During cross examination, defense attorney Richard Desaulles went after the witness’s memory, starting with the afternoon of Apr. 7 when the witness was at the basketball game. During questioning by the government, the witness said that she couldn’t remember who won the game that day.

So Desaulles started with why she couldn’t remember who won the game, and asked if she has a medical condition in which she couldn’t remember. (In yesterday’s story from day one of the trial, Samoa News incorrectly identified Joshua Rovelli, as the defense attorney asking questions. Instead, it was Desaulles, the managing attorney with RDA Law Firm American Samoa. Rovelli, is part of the defense trial team in court.)

“It’s not a medical condition,” but it’ a “memory condition” that she has had for some time, according to the witness.

“I like to say that I have selective memory,” when it comes to positive things, she said, adding that, “it’s information, like facts, that I don’t forget. Something like that.”

She explained that she doesn’t remember little things, such as putting detergent in the washer, and in her bedroom she has notes reminding her of the little things to do.

“I have a photographic memory,” the witness claimed, “such as faces... pictures.”

Desaulles’ next line of questioning focused on the victim’s “crying” — such as what would cause her to cry and how long would she cry — before and after the incident. In between the specific defense questions on crying, side-bar at the bench was called. Like the first day of trial, there were several side-bars at the bench yesterday.

Responding to defense questions, the witness said that since the incident the victim had been crying more, especially when there are things that “trigger her memory of the incident.”

“Before this incident had [the victim] demonstrated that she has a temper?” the defense asked,and the witness gave a firm “no”.

“Is [the victim] short-tempered?” the defense asked and again there was another firm “no” from the witness, who elaborated that the victim’s “temper rises” when something happens that “triggers memory of the incident.”

The witness remained firm, as more questions were asked. “As a friend, tell me, how did [the victim] treat you before the incident? How did [the victim] treat you after the incident,” Desaulles asked.

The witness firmly replied, “The incident brought us closer together” and the witness repeated this twice, when asked later in the trial.

The defense asked as to why the victim didn’t want to tell her dad, about the incident. “She is the only daughter and [dad] will do anything to protect her.  The dad is very strict,” the witness said, adding that the victim is afraid of what the dad “will do to the man” — referring to the defendant.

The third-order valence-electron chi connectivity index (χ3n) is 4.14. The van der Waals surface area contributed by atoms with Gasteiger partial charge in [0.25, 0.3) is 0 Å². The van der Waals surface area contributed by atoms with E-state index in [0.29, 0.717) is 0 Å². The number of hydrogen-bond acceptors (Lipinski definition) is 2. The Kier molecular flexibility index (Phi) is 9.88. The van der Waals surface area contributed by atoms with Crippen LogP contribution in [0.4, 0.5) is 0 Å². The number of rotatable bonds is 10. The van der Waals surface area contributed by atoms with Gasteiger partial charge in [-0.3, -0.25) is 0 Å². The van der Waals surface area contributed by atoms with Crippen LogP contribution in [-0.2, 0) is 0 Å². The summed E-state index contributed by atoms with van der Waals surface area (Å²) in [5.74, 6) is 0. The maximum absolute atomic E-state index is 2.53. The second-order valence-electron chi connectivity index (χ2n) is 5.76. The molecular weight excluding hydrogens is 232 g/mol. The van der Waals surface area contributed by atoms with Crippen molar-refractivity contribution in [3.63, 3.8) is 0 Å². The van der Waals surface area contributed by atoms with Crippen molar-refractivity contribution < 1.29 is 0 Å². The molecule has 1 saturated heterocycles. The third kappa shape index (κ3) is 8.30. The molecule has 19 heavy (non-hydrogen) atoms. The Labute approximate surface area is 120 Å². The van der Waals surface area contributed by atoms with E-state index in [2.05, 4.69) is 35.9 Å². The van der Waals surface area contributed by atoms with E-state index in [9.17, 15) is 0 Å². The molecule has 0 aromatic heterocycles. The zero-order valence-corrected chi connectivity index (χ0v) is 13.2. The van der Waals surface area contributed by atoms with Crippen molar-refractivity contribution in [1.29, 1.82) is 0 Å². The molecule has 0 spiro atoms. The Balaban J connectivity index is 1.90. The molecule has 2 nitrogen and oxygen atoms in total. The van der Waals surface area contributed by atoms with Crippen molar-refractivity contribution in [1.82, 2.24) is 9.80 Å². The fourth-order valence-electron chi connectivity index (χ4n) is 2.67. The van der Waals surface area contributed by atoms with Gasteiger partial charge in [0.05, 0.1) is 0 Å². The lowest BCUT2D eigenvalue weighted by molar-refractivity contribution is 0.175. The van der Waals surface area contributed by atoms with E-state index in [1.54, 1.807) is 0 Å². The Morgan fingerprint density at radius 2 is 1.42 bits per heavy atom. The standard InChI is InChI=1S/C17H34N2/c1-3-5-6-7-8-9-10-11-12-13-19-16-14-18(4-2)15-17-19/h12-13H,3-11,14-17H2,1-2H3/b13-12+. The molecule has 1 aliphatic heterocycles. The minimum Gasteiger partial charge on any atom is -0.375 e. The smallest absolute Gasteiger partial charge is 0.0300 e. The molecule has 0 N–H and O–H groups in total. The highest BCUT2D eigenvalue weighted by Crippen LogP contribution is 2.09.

Earlier in her testimony, the witness told the jury that certain things occurred that made the victim’s not want to tell her father about the incident. The defense asked to explain, what “ those are” but a side-bar on the bench was called.

When trial resumed, the defense moved on to another question, following up on the witness testimony that after the incident, the victim would cry if anything happened that triggers memory of the incident. Desaulles asked the witness to give examples.

The witness explained that a girl had posted on Twitter a message telling the victim to “stop acting like the victim... oh... you are the victim.”

Pengelly quickly objected and another side-bar was called at the bench. When the trial resumed, there were no more questions from the defense and the government rested its case with no more witnesses.

The witness was reminded by Acting Associate Judge Elvis P. Patea not to discuss her testimony with anyone except the attorneys involved. 

The defense’s first witness, yesterday was the Chands’ housekeeper and Samoa News will report on it tomorrow along with the rest of her testimony from today when the trial continues.

Yesterday’s trial was half day because of many other matters on the court’s calendar for the rest of the afternoon.

Before the jury was dismissed for the day, Patea again reminded them not to discuss the case with anyone, even with each other until they get the case for review.

The jury was also informed not to discuss the case on “social media” and not to read or listen to any news of the trial distributed by news outlets — and this includes online news distribution. The jury was told not to conduct their own research about the case.

“Continue to keep an open mind” throughout the trial, said Patea, who was assisted on the bench by Associate Judges Satele and Muasau.